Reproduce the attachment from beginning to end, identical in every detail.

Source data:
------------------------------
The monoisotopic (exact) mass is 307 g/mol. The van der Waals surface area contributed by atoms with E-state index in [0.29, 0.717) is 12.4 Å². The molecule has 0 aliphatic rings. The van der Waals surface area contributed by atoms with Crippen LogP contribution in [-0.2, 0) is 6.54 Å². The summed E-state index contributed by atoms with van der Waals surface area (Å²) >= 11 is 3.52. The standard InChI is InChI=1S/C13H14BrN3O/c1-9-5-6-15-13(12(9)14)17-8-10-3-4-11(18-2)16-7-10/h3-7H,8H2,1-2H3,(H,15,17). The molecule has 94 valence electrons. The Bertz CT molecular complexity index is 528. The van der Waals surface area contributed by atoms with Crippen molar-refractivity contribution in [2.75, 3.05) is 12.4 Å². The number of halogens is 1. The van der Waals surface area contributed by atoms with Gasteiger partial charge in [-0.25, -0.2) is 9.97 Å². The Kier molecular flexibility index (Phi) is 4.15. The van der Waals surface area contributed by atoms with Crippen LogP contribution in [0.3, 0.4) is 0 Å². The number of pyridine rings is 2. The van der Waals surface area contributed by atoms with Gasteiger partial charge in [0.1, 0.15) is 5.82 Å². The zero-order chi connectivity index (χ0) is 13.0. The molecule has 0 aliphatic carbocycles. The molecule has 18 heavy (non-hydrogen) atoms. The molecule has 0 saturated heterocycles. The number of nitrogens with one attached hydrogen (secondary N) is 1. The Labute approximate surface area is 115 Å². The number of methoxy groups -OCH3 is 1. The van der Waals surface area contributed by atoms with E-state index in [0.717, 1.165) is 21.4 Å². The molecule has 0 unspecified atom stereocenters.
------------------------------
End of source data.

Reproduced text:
The monoisotopic (exact) mass is 307 g/mol. The van der Waals surface area contributed by atoms with E-state index in [0.29, 0.717) is 12.4 Å². The molecule has 0 aliphatic rings. The van der Waals surface area contributed by atoms with Crippen LogP contribution in [-0.2, 0) is 6.54 Å². The summed E-state index contributed by atoms with van der Waals surface area (Å²) >= 11 is 3.52. The standard InChI is InChI=1S/C13H14BrN3O/c1-9-5-6-15-13(12(9)14)17-8-10-3-4-11(18-2)16-7-10/h3-7H,8H2,1-2H3,(H,15,17). The molecule has 94 valence electrons. The Bertz CT molecular complexity index is 528. The van der Waals surface area contributed by atoms with Crippen molar-refractivity contribution in [2.75, 3.05) is 12.4 Å². The number of halogens is 1. The van der Waals surface area contributed by atoms with Gasteiger partial charge in [-0.25, -0.2) is 9.97 Å². The Kier molecular flexibility index (Phi) is 4.15. The van der Waals surface area contributed by atoms with Crippen LogP contribution in [0.3, 0.4) is 0 Å². The number of pyridine rings is 2. The van der Waals surface area contributed by atoms with Gasteiger partial charge in [0.1, 0.15) is 5.82 Å². The zero-order chi connectivity index (χ0) is 13.0. The molecule has 0 aliphatic carbocycles. The molecule has 18 heavy (non-hydrogen) atoms. The molecule has 0 saturated heterocycles. The number of nitrogens with one attached hydrogen (secondary N) is 1. The Labute approximate surface area is 115 Å². The number of methoxy groups -OCH3 is 1. The van der Waals surface area contributed by atoms with E-state index in [0.717, 1.165) is 21.4 Å². The molecule has 0 unspecified atom stereocenters.